Search This Blog

Monday, 13 March 2017

Bringing Back POT

All over the UK there are many tens of thousands of manhole covers with the POT logo on them: which means they were placed originally when Post Office Telephones had a monopoly on the telephone system in this country.

In the nineteen-eighties the privatisation advocates rabbited on about the inherent inefficiencies that could be seen in a state monopoly, notably the delay in installing phones in premises as the demand for modern IT began to emerge; so when the Thatcher government decided to sell off the system this got massive press support, fueled by costly publicity by those who thought they could profit from battening on to the most obviously lucrative parts of the system. Post Office Telephones was privatised as BT - British Telecommunications - and a vast number of small shareholders took their allocation of shares, only to sell them on to institutions as those larger bodies became able to absorb them at inflated prices.

Then came the real IT revolution. Presaged by show-offs who brought their 'housebrick' mobile phones into their local pubs and restaurants, the advent of mobile telecommunications was quickly followed by the invention of the internet and the unprecedented range of mobile media that now exist: and are advancing daily in sophistication. Large and small companies sell phones, lease phones, adapt phones and make profits by enabling the individual to feel more empowered to have universal contact with the entire human race [subject to regulatory restraint] and with the whole of accumulated knowledge. The everyday user of a smartphone is likely to assume that the whole communications system is now based on the internet and the cloud; and not to give attention to the recent discussion about the future of wire-using telecommunications links that are accessed through manholes and overhead wires marked POT or BT or by the designation of the BT subsidiary OPENREACH.

Partly using copper wires of various ages, partly using carbon fibre 'wires', a vast and essential network exists - and is expanding - which the private telecommunication providers cannot avoid using, could not possibly afford to replace [or duplicate], and thus must depend upon. This system -the core of what was sold off when POT was sold - is indispensable to all communications providers for the indefinite future.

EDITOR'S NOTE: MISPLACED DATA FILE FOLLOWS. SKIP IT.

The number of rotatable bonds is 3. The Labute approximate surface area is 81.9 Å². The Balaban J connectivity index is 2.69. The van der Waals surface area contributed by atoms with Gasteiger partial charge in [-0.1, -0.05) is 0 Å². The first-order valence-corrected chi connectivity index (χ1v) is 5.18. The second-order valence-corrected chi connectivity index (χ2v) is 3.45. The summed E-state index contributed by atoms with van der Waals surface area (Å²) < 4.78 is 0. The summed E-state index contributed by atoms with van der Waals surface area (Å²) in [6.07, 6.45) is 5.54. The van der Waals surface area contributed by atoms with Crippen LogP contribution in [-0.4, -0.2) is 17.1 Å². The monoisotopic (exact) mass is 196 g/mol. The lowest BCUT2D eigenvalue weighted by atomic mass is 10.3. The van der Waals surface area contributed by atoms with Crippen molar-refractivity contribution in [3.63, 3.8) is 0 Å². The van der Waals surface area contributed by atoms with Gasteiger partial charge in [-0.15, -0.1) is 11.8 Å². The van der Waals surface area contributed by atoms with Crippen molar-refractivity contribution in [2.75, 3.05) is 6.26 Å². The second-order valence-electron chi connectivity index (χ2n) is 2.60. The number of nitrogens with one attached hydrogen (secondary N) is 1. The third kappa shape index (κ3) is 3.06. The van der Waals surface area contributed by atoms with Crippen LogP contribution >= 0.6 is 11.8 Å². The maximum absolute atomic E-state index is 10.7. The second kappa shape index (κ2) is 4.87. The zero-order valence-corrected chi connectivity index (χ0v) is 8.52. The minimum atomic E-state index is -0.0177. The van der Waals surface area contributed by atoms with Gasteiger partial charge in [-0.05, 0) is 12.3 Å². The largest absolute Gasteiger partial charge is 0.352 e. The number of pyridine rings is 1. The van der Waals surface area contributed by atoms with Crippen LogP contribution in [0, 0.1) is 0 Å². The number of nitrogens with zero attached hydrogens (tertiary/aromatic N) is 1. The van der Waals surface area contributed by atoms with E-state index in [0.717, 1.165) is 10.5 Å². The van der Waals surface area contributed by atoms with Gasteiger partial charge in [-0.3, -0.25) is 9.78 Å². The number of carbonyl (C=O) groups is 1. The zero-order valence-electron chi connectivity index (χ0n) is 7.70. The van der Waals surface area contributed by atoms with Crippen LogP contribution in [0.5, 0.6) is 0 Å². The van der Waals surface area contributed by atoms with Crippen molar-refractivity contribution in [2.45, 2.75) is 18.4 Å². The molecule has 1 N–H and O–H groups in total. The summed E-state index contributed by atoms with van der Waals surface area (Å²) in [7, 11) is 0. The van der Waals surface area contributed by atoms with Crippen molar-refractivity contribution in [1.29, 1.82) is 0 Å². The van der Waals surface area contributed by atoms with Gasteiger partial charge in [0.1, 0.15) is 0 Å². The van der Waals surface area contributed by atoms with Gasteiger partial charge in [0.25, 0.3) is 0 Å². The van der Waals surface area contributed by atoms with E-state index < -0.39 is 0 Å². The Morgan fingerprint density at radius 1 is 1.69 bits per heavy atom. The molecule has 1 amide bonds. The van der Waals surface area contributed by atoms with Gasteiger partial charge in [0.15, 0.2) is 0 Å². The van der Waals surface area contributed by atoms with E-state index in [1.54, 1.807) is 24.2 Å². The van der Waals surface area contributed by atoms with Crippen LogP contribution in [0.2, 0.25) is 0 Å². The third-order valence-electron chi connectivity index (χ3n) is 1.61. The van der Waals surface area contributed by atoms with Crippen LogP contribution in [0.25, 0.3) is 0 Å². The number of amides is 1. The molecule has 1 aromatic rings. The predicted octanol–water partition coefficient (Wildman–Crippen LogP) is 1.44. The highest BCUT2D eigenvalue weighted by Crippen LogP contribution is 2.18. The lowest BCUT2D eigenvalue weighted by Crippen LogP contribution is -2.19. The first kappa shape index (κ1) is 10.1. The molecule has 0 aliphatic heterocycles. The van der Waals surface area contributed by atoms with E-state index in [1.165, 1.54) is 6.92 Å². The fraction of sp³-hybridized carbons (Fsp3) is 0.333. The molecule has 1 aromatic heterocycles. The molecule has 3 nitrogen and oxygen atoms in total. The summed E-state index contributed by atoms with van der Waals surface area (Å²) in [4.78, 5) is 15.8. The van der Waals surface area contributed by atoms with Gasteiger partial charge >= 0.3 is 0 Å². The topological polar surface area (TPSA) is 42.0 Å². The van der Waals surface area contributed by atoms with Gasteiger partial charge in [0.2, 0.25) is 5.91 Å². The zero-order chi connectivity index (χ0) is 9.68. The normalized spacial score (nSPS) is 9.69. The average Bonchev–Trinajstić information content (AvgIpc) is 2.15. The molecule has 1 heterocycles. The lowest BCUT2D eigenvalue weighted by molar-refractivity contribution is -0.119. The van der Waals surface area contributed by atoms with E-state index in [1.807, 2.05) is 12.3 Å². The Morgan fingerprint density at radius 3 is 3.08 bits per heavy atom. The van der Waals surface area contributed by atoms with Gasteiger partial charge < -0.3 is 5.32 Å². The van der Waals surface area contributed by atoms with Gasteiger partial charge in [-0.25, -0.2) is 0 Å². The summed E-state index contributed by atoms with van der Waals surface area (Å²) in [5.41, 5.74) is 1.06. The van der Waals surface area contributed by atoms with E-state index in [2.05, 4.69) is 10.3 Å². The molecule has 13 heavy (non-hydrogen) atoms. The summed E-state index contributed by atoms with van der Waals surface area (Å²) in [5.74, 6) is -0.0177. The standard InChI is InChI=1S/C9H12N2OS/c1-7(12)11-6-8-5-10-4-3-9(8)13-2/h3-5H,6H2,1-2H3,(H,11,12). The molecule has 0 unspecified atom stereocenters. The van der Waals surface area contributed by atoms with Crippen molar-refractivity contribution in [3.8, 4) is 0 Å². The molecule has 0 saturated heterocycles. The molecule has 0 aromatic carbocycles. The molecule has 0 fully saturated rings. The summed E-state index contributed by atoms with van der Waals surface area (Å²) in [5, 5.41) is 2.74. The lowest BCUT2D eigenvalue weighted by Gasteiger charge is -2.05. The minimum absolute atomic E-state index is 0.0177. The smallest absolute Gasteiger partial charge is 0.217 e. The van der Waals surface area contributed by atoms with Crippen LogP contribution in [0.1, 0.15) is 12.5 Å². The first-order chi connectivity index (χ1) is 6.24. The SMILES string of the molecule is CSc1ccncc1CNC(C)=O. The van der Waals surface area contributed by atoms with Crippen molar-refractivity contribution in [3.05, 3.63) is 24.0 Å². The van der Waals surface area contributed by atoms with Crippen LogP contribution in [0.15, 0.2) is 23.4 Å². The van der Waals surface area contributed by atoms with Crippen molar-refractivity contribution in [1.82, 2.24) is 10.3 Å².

The ramshackle system of 'regulation' that the Thatcherites created [including OFGEM for energy, and OFWAT for water] includes OFCOM for communications - including telephones. A reputedly very bright lady with a good civil service record has been made the head of OFCOM, and she has announced that the core system - the wires, branded as Openreach - must be made more accessible to BT's competitors by being managed within a more obviously separate company from  BT.

Behind this decision is the government's fear that a complete separation of Openreach from BT would mean that past and present employees would exercise their right, granted in the privatisation legislation, to demand that their potential pensions would be topped-up with government money if any future corporate change in BT threatened the security of the staff's pensions entitlement. The cheeseparing government knows that it would open the floodgates to other claims if they acquiesced in that demand; so they cannot allow BT and Openreach to become wholly separate.

Openreach is the archetypal example of a natural monopoly, an organisation that is essential to the normal conduct of life, which is unaffordable to replicate by a competitor because the customers would prefer to deal with the monopolist than  to pay for a second system to be installed. Politicians - acting on the advice of Economists  - assert that by the intervention of a regulator they can make the monopoly behave in a 'commercial' kind of way. This is nonsense. Decades since the privatisation of Post Office Telephones we see that the essential underpinning basic technology can only be managed as a monopoly that allows fair and equal access to all legitimate users including rival telecommunications businesses. The same goes for the railways administered by Network Rail, the national grids for electric power and gas distribution, the postal system and access to ground water. While a charade of competition can be made in the management of the common infrastructure, there is no sense in that exercise. There is well-evidenced justification for allowing competition between innovative firms that offer customer-facing mechanisms for the delivery of the consumer experience that depends on the monopoly infrastructure: exemplified by Vodaphone, O2 et cetera. The clear distinction between the essentials of telecommunications that lie underground and the options that are made accessible in the consumer's hand by their preferred retailer should be replicated in the way these services are owned, taxed, funded and regulated. Pigheaded attitudes of Economists, politicians and publicists who have invested their reputations in the existing chaos will resist the commonsense revision of the system; but the Great British Public is very capable of seeing  sense an eventually it is probable that a decent and affordable outcome will be achieved.

Meanwhile, the charade of 'enhancing competition' will be played out; and Openreach will be pilloried for under-investment and inefficiency.

No comments:

Post a Comment